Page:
1 With my voice I cry out to the LORD; with my voice I plead for mercy to the LORD.
2 I pour out my complaint before him; I tell my trouble before him.
3 When my spirit faints within me, you know my way! In the path where I walk they have hidden a trap for me.
4 Look to the right and see: there is none who takes notice of me; no refuge remains to me; no one cares for my soul.
5 I cry to you, O LORD; I say, "You are my refuge, my portion in the land of the living."
6 Attend to my cry, for I am brought very low! Deliver me from my persecutors, for they are too strong for me!
7 Bring me out of prison, that I may give thanks to your name! The righteous will surround me, for you will deal bountifully with me.
This psalm was written before David became king. At this point, David was hiding out, on the run from Saul. God had told Saul that David would be king in his place one day. Saul, wild with jealousy, tried to kill David, hence the hideout.
Read Psalms 142:1
Abandoned by everyone
• How was David feeling (v 1-4)?
Distress and loneliness (you’ve been abandoned, nobody cares about you, or understands the trouble you’re in) are normal reactions to have in times of trouble. These feelings are not wrong, but what they lead to could be...
• But what was David’s reaction in his dire distress (v 2)?
• How is this an example to you when times are tough?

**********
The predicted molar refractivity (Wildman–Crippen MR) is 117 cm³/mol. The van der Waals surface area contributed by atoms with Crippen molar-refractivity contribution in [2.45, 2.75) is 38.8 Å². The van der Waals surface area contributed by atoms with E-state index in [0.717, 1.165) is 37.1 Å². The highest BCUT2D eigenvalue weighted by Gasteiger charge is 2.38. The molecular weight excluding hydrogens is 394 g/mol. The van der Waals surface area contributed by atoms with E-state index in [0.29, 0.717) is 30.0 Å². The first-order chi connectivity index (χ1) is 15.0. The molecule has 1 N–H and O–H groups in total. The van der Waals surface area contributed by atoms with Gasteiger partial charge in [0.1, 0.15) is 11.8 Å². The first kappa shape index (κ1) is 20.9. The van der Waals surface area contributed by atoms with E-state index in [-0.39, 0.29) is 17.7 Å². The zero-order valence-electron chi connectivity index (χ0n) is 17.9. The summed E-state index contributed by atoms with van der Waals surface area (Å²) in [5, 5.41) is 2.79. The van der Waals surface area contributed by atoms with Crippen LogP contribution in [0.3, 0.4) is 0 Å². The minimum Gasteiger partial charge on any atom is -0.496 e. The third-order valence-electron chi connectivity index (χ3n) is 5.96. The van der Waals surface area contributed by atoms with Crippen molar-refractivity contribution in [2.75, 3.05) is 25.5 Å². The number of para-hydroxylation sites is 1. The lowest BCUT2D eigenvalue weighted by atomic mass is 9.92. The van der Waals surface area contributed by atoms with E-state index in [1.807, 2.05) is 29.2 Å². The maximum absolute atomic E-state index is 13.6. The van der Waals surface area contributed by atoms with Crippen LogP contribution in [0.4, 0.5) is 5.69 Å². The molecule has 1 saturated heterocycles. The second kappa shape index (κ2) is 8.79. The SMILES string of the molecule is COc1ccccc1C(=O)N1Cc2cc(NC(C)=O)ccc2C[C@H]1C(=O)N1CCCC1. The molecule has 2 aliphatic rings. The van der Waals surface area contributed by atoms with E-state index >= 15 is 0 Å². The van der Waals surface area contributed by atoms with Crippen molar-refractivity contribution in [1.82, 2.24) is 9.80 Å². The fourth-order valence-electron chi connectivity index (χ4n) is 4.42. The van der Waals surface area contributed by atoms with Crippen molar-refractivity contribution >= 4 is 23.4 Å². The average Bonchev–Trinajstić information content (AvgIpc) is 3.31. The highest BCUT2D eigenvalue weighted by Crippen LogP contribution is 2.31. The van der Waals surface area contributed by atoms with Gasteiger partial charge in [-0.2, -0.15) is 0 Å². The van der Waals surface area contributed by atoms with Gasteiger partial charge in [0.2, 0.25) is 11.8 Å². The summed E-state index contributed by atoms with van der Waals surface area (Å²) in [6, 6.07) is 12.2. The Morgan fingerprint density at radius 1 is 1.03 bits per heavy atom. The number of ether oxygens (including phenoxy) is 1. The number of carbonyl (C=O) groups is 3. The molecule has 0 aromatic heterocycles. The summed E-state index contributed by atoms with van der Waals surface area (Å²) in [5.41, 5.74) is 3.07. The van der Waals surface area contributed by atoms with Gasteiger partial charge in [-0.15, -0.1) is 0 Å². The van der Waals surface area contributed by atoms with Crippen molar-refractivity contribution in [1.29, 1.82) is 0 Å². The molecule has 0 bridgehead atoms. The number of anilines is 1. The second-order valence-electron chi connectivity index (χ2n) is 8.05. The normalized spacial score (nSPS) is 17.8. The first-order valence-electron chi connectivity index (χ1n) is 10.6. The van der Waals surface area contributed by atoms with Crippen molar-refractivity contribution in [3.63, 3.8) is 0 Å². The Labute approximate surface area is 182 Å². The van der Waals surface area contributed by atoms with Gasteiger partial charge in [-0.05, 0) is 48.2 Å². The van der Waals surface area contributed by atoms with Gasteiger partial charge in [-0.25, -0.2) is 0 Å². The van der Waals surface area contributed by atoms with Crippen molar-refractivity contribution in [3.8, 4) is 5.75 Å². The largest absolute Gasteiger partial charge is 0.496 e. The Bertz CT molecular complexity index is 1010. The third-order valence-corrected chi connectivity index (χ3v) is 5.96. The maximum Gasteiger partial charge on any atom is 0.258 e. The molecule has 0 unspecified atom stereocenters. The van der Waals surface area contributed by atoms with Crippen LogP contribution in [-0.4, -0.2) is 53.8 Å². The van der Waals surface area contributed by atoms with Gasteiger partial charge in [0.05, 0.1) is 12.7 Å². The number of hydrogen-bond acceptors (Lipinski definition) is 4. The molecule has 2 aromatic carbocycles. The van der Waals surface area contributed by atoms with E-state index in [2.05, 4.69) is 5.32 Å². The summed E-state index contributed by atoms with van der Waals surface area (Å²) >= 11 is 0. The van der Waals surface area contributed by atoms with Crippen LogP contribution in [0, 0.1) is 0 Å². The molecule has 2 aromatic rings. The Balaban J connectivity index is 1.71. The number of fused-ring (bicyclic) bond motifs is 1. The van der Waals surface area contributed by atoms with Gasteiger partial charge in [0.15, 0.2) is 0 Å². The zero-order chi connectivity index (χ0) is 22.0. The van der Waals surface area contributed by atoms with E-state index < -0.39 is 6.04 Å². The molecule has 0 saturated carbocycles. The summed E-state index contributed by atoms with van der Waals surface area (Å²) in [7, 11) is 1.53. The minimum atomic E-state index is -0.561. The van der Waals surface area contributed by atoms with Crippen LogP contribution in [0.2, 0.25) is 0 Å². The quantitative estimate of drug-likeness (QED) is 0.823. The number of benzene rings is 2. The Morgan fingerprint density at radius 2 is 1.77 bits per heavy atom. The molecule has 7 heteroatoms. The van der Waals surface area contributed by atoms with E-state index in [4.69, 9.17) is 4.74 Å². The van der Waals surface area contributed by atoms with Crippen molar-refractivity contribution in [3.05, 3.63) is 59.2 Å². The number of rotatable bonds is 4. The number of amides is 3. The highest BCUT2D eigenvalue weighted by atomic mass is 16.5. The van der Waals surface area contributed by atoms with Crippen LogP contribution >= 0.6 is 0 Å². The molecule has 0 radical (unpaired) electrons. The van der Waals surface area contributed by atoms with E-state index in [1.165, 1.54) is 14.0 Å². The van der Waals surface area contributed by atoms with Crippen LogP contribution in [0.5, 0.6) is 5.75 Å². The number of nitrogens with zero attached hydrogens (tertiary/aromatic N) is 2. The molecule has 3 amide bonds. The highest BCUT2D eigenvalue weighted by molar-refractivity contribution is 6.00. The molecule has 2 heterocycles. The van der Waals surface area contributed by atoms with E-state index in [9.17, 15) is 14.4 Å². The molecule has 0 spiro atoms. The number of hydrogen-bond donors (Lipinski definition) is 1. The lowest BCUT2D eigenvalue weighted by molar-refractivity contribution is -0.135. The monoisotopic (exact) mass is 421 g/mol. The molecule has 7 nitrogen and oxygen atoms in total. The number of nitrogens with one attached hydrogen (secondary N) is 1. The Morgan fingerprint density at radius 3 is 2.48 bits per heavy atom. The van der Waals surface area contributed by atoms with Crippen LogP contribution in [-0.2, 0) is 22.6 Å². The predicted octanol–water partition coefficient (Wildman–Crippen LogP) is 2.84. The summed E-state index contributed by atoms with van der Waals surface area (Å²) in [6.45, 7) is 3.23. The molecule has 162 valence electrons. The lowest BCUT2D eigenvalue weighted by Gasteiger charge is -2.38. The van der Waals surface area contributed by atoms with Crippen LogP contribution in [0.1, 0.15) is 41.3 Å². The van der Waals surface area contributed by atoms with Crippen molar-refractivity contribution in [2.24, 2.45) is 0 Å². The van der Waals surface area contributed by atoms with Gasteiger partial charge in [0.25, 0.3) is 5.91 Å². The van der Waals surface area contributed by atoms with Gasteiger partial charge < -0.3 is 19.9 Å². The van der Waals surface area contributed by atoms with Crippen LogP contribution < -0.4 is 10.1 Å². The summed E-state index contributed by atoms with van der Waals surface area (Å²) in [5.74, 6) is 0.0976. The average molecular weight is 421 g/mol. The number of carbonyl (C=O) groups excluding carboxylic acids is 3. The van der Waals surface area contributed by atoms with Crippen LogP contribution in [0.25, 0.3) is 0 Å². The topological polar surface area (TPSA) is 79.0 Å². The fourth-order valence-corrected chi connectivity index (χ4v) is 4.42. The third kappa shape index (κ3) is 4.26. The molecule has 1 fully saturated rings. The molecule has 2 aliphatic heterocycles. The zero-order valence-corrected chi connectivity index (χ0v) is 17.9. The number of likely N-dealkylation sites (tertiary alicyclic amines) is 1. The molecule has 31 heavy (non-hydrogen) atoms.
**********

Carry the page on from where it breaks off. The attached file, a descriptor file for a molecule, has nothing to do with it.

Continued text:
• How do you tend to react instead?
Notice what gives David his great confidence (v 3a).
• What else do we learn about David's situation (v 3b-4)?
• What did he tell God (v 5)?
David knew he was abandoned by others (worse, opposed by them)—but not abandoned by God. He knew God was both
his “refuge” (a place to escape to for safety) and his “portion” (his satisfaction).
• Did David bottle up his emotions (v 6)?
• What did David admit about himself?
• Why did David want to be rescued (v 7)?
• Why was he sure he would be?
By the time he had finished his prayer session, David was full of assurance. He knew God could work deliverance, and restore freedom and thankfulness, and the chance to meet God's people again.
We tend to focus on applying these psalms to ourselves. Let’s think about how we can apply it to others this time. You’re drinking coffee after church and chatting with people. In response to “How are you?” you get the usual “Oh, fine, thanks.” But something tells you that there is more to be told.
• How would you take the conversation on, and what would you encourage the person to do from this psalm?